Another aspect of this novel that is different from his previous novels is the extremely limited setting and number of characters. The book, with the exception of the very beginning (before Gerald dies) and the very end, takes place entirely in a bedroom and has only one human character (with the exception of the “Space Cowboy” who is not really characterized and is thought to be a hallucination for the entire time that Jessie is trapped). Stephen King challenges his own writing abilities and creates a unique experience for the reader by having the vast majority of the book tell what is taking place inside of Jessie’s head. Jessie’s memories and flashbacks as well as her mental projections of voices inside her head drive the plot of the novel. It seems like it would be tiresome to read a 332 page book where over 250 of the pages are just one character’s thoughts while she is trapped alone in a bedroom, but King manages to draw the reader in. He paints such a realistic picture of the panic of such a situation as Jessie’s that the reader becomes hooked, turning page after page to see how (or if) Jessie will be able to think her way out of this situation. He also gives her mind a great amount of dimension by having it be composed of multiple voices that speak to her and make up the parts of her conflicted inner mind. Her mental trials are interspersed with flashbacks to her childhood and the abuse that her father put her through. The way that the flashbacks are broken up creates intense suspense as the reader slowly finds out what happened to her as a child that sparked her mental turmoil. This impressive writing by King made for yet another best-selling novel. He yet again showed his ability to write the suspense novel in a new way, that keeps his readers wanting more.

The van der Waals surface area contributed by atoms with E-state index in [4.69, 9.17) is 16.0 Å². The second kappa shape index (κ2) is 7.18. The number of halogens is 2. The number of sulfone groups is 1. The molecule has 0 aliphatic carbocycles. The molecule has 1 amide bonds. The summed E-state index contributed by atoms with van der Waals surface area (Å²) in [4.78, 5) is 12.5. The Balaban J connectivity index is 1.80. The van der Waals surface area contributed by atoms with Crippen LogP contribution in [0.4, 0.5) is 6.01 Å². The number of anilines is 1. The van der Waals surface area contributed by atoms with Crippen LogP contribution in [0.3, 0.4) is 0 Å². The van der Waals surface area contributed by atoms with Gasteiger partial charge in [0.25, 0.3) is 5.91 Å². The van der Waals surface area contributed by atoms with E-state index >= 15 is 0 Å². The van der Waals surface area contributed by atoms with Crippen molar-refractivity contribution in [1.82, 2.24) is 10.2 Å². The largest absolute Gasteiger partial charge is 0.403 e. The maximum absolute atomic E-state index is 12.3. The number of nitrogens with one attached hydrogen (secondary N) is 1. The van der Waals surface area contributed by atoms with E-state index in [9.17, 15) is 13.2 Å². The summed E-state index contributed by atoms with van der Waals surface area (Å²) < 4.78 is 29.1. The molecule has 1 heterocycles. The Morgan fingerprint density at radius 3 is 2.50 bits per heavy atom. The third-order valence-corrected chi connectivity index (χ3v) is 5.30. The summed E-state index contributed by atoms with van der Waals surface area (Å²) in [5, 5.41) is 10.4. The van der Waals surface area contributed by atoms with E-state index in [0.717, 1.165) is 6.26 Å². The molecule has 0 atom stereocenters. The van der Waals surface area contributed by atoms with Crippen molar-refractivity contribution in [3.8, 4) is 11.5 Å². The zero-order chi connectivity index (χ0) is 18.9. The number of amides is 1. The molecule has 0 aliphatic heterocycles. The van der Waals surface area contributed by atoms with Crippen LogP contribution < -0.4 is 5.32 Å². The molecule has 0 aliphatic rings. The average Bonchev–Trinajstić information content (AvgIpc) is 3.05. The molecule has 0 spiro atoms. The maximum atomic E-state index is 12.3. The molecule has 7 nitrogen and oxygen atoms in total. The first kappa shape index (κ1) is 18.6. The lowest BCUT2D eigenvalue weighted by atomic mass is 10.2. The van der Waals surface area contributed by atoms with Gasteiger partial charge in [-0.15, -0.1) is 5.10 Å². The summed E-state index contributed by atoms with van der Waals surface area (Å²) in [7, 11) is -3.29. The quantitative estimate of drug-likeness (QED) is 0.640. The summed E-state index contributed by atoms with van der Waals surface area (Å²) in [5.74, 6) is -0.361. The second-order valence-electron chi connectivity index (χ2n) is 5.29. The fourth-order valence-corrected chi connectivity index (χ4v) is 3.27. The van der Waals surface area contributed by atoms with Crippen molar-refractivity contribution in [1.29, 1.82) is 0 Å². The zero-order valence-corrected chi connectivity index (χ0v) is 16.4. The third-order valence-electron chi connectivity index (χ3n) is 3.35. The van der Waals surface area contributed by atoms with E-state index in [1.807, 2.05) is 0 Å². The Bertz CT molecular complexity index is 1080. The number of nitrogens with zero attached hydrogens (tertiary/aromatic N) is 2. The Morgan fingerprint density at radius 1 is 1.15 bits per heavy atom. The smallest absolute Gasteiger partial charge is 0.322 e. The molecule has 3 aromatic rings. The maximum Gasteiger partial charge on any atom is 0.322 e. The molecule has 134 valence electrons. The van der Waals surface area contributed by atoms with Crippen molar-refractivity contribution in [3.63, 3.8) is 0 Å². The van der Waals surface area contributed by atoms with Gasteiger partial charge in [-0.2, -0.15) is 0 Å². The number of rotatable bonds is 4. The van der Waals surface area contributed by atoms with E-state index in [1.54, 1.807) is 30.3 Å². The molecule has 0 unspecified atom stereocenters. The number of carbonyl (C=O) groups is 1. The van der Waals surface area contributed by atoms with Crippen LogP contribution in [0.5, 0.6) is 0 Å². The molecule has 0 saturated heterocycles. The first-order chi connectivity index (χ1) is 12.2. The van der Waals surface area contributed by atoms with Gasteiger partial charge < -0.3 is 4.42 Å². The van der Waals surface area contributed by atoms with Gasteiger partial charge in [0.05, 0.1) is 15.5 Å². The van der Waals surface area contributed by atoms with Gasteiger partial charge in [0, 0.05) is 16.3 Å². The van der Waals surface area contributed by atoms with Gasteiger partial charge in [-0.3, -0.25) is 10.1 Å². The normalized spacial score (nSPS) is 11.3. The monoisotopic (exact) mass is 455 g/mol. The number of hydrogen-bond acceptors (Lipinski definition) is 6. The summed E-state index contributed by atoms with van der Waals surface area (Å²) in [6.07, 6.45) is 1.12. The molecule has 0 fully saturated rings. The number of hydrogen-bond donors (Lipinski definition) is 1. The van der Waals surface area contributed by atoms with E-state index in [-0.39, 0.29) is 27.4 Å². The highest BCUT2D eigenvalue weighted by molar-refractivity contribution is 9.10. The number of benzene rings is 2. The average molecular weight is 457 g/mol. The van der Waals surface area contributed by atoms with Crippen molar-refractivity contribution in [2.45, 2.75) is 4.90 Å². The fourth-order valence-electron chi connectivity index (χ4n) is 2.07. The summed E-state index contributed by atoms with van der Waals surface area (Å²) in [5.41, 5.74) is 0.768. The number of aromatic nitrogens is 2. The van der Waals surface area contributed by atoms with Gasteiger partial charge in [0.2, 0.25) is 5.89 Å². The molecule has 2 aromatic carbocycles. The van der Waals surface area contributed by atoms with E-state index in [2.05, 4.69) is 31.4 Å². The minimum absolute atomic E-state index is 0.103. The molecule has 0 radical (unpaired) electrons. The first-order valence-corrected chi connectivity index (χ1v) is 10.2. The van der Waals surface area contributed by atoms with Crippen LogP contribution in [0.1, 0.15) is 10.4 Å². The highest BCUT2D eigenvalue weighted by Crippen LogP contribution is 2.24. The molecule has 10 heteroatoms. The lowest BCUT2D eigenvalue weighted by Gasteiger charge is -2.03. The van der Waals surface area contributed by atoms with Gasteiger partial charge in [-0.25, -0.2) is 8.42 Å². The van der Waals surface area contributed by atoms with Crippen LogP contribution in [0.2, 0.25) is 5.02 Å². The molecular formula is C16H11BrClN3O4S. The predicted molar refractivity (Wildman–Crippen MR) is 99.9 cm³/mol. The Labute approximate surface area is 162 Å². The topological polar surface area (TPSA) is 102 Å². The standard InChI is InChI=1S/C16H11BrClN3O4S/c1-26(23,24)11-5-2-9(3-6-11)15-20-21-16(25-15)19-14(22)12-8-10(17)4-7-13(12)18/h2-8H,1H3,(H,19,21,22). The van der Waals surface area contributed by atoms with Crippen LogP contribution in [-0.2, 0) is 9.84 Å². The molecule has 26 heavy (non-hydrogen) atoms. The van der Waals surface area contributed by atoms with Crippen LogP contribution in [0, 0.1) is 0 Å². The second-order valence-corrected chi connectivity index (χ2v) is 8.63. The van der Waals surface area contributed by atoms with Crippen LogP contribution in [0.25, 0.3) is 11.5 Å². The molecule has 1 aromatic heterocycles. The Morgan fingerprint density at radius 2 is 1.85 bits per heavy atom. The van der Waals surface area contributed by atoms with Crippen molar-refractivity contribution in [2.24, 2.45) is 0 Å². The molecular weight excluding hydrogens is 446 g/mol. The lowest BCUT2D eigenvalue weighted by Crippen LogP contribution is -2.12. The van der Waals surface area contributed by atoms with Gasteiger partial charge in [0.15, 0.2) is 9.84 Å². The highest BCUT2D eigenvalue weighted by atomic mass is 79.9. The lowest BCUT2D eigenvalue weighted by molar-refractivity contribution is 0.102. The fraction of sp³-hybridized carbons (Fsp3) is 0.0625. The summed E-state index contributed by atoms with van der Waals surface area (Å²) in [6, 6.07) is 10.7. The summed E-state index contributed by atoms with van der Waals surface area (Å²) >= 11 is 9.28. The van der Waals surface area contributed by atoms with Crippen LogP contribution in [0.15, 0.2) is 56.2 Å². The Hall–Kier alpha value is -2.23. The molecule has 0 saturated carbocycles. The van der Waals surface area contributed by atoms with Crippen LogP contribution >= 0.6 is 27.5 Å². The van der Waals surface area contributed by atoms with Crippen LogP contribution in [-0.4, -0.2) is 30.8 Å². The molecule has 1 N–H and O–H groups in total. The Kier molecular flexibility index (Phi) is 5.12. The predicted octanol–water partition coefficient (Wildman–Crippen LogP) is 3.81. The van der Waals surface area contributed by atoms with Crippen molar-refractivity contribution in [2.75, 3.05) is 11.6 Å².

Gerald’s Game is also a bestseller because its plot fits a successful pattern. In their book The Bestseller Code, Archer and Jockers break down the elements of a successful bestselling novel by making a computer program that can read books for certain elements that spell success. One of the aspects that they point out as important is a book following one of seven plotlines that follow distinct curves of increasing and decreasing emotional mood. By tracking the positive-emotion words and negative-emotion words in books they can see how the mood rises and falls between happy (or some other positive emotion/situation) and sad (or another negative emotion/situation). It is important that the book go both into the positive and the negative emotions, rather than being happy all the way through or sad all the way through. There are seven different common plotlines that are seen in bestsellers. These plotlines show the order, the frequency, and the extent to which moods shift in the books. Gerald’s Game fits very well onto Plotline 7: the “man in hole story.” This starts out somewhat positive (though not extremely positive), before quite quickly beginning to decline, so that a major chunk of the story is spent in a negative situation, before eventually it rises again and ends with somewhat positive emotion, though the depth that negative center of the story hits is much deeper than that of the positive beginning and end emotions. Gerald’s Game maps perfectly onto this pattern. The plot starts relatively positively, with Jessie and Gerald simply on a little trip to their lake house trying to spice up their love life. Though Jessie isn’t in an excellent mood, the situation is alright. Things begin to take a turn for the worse when Gerald attempts to rape her, has a heart attack, and dies, leaving Jessie manacled to the bed. Things get even worse as she tries and fails to escape, becomes thirstier, more delirious, sees a dog come in and feed on her husband, has a (possibly real, possibly imaginary) scary figure enter the room, and mentally re-lives her father’s sexual abuse of her as a child. Her chances begin to look better when she figures out a way to get her hand out of the cuff, though the gruesome way that she does this is extremely painful, and she passes out from blood loss. However, this is still the start of the upward movement of the emotional plot. She is not safe yet, but she has more hope. She wakes up and runs away from the Space Cowboy (who has come back) and eventually ends up safe. While the novel doesn’t close with “they all lived happily ever after” she does seem to have found some peace and is getting over her Post Traumatic Stress Disorder symptoms. The shape is exactly the large scoop from happy, to extremely sad, to happy, that is a perfect recipe for success.